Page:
Graph laplacians and Drinfeld modular curves
The relationship between combinatorial laplacians and automorphic forms is an active area of current research with applications to a variety of problems arising in number theory, group theory, and coding theory. I will discuss certain combinatorial laplacians arising in the theory of Drinfeld modular curves, and their applications to estimating congruences between automorphic forms.
The basis problem
Modular forms arose as a natural object of study in number theory
due to connections with quadratic forms and theta series. The basis problem, studied in depth by Eichler and others, conversely asks what spaces of modular forms can be generated by theta series, especially theta series attached to
quaternion algebras. We will discuss a representation-theoretic approach to the basis problem using the Jacquet-Langlands correspondence. This approach both refines the solution to the basis problem by Hijikata-Pizer-Shemanske for elliptic modular forms and solves the basis problem for Hilbert modular forms. This has practical applications to computing spaces of modular forms and arithmetic applications to Eisenstein congruences.
Introduction to Modular Forms and Congruence Primes
Huixi Li – Clemson University
Modular forms are interesting objects in number theory. In this presentation I will first go over the proof of the Lagrange’s four squares theorem using elliptic modular forms. Second I will introduce Hilbert modular forms and Siegel modular forms, with the motivation of generalizing the four squares theorem to totally real fields. Finally I will talk about our recent result on congruence primes for Hilbert Siegel eigenforms. This is joint work with Jim Brown.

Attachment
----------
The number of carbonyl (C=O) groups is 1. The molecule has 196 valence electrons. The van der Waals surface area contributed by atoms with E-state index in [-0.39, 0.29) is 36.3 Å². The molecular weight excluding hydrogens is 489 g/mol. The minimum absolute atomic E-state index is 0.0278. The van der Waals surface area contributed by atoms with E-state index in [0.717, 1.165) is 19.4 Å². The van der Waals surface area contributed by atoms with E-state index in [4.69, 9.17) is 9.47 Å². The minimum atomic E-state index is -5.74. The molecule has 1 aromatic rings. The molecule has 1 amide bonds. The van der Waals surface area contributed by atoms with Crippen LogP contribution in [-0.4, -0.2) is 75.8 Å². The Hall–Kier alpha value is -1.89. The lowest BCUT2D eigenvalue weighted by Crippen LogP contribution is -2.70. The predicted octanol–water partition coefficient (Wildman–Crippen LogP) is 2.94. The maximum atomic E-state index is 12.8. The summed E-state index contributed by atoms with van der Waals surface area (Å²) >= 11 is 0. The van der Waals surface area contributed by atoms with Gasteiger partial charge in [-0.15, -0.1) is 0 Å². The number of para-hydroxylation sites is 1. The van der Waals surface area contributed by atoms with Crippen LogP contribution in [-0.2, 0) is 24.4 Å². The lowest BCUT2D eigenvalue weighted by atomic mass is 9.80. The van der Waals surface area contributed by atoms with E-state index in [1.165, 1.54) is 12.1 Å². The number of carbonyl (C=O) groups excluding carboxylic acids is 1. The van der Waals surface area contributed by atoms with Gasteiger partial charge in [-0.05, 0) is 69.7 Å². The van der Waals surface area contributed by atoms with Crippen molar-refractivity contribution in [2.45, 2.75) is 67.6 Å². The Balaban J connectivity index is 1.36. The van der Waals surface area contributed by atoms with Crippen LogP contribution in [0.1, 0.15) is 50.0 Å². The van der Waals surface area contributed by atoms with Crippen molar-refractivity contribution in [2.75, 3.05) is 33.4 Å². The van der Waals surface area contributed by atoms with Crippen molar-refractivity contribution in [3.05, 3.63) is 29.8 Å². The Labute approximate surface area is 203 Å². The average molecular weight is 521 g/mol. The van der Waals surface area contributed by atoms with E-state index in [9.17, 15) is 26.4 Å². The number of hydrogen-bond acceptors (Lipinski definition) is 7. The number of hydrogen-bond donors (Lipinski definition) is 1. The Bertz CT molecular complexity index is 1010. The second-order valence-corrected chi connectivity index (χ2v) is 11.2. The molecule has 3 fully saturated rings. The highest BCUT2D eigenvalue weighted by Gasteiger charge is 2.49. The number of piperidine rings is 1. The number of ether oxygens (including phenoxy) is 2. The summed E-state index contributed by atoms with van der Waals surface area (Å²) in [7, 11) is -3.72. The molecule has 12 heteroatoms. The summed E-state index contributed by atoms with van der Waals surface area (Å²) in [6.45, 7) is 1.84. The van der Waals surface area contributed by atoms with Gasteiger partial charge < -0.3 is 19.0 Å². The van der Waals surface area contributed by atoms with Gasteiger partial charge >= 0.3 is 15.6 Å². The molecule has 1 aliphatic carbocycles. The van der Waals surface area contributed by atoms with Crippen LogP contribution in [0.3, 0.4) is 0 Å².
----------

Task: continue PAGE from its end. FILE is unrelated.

How to count lines on a cubic surface arithmetically
Jesse Kass – University of South Carolina
Salmon and Cayley proved the celebrated 19th century result that a smooth cubic surface over the complex numbers contains exactly 27 lines. By contrast, the count over the real numbers depends on the surface, and these possible counts were classified by Segre. Benedetti–Silhol, Finashin–Kharlamov and Okonek––Teleman made the striking observation that Segre’s work shows a certain signed count is always 3. In my talk, I will explain how to extend this result to an arbitrary field. Although I will not use any homotopy, I will draw motivation from A1-homotopy theory. This is joint work with Kirsten Wickelgren.
Fermat’s Theorem on Sums of Two Squares
Huixi Li – Clemson University
Fermat’s theorem on sums of two squares states that an odd prime can be written as the sum of two integer squares if and only if it is congruent to 1 modulo 4. In this presentation I will talk about several proofs of this theorem, and I will compute the ratio of the sum of the bigger terms and the sum of the smaller terms in the representation of such primes as the sum of two squares of positive integers. The result verifies some conjectures of Zhiwei Sun.